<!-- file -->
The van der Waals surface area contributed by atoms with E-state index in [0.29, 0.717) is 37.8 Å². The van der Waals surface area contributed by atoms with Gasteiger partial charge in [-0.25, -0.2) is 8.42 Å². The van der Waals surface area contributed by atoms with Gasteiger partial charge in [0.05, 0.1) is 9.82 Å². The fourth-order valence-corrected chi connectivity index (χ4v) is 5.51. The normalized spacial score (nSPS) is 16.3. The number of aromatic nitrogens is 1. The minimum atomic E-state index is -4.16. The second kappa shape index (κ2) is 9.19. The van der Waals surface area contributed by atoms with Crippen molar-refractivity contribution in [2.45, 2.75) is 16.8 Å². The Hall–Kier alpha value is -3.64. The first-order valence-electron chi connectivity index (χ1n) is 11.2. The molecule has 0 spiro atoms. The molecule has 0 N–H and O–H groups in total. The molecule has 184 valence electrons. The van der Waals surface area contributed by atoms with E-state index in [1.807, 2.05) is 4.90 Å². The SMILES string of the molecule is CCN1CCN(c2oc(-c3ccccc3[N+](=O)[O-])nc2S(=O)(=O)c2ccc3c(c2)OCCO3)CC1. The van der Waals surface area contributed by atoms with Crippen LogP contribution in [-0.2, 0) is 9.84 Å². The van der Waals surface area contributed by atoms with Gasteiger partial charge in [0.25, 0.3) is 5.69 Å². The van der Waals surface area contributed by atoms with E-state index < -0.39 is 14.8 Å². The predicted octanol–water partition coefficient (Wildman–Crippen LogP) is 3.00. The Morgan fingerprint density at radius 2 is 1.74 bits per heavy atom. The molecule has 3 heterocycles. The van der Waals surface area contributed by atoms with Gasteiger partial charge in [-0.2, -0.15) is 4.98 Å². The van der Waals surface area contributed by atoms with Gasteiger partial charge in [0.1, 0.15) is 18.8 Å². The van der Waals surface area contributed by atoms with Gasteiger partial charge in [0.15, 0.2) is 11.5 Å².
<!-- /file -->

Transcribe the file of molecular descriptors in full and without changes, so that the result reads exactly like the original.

The van der Waals surface area contributed by atoms with E-state index in [0.29, 0.717) is 37.8 Å². The van der Waals surface area contributed by atoms with Gasteiger partial charge in [-0.25, -0.2) is 8.42 Å². The van der Waals surface area contributed by atoms with Gasteiger partial charge in [0.05, 0.1) is 9.82 Å². The fourth-order valence-corrected chi connectivity index (χ4v) is 5.51. The normalized spacial score (nSPS) is 16.3. The number of aromatic nitrogens is 1. The minimum atomic E-state index is -4.16. The second kappa shape index (κ2) is 9.19. The van der Waals surface area contributed by atoms with Crippen molar-refractivity contribution in [2.45, 2.75) is 16.8 Å². The Hall–Kier alpha value is -3.64. The first-order valence-electron chi connectivity index (χ1n) is 11.2. The molecule has 0 spiro atoms. The molecule has 0 N–H and O–H groups in total. The molecule has 184 valence electrons. The van der Waals surface area contributed by atoms with E-state index in [1.807, 2.05) is 4.90 Å². The SMILES string of the molecule is CCN1CCN(c2oc(-c3ccccc3[N+](=O)[O-])nc2S(=O)(=O)c2ccc3c(c2)OCCO3)CC1. The van der Waals surface area contributed by atoms with Crippen LogP contribution in [-0.2, 0) is 9.84 Å². The van der Waals surface area contributed by atoms with Gasteiger partial charge in [0.25, 0.3) is 5.69 Å². The van der Waals surface area contributed by atoms with E-state index < -0.39 is 14.8 Å². The predicted octanol–water partition coefficient (Wildman–Crippen LogP) is 3.00. The Morgan fingerprint density at radius 2 is 1.74 bits per heavy atom. The molecule has 3 heterocycles. The van der Waals surface area contributed by atoms with Gasteiger partial charge in [-0.2, -0.15) is 4.98 Å². The van der Waals surface area contributed by atoms with Gasteiger partial charge in [0.1, 0.15) is 18.8 Å². The van der Waals surface area contributed by atoms with Gasteiger partial charge in [0.15, 0.2) is 11.5 Å².